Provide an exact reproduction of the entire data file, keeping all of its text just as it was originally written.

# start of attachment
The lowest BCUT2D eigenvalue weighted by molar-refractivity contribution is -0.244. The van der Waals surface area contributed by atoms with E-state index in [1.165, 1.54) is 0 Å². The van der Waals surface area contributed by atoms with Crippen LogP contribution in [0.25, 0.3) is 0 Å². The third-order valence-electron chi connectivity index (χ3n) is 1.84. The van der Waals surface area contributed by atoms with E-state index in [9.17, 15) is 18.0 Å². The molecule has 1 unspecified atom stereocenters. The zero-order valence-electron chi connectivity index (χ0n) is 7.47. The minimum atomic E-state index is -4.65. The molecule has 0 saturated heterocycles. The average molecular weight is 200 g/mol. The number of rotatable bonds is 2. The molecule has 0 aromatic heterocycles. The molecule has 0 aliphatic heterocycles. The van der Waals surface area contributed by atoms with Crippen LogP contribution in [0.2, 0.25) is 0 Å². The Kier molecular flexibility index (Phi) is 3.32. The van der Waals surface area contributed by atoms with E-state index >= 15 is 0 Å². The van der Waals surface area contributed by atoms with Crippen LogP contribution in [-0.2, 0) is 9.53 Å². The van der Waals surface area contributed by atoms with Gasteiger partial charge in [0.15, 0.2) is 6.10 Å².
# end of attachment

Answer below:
The lowest BCUT2D eigenvalue weighted by molar-refractivity contribution is -0.244. The van der Waals surface area contributed by atoms with E-state index in [1.165, 1.54) is 0 Å². The van der Waals surface area contributed by atoms with Crippen LogP contribution in [0.25, 0.3) is 0 Å². The third-order valence-electron chi connectivity index (χ3n) is 1.84. The van der Waals surface area contributed by atoms with E-state index in [9.17, 15) is 18.0 Å². The molecule has 1 unspecified atom stereocenters. The zero-order valence-electron chi connectivity index (χ0n) is 7.47. The minimum atomic E-state index is -4.65. The molecule has 0 saturated heterocycles. The average molecular weight is 200 g/mol. The number of rotatable bonds is 2. The molecule has 0 aromatic heterocycles. The molecule has 0 aliphatic heterocycles. The van der Waals surface area contributed by atoms with Crippen LogP contribution in [0.2, 0.25) is 0 Å². The Kier molecular flexibility index (Phi) is 3.32. The van der Waals surface area contributed by atoms with E-state index >= 15 is 0 Å². The van der Waals surface area contributed by atoms with Crippen LogP contribution in [-0.2, 0) is 9.53 Å². The van der Waals surface area contributed by atoms with Gasteiger partial charge in [0.15, 0.2) is 6.10 Å².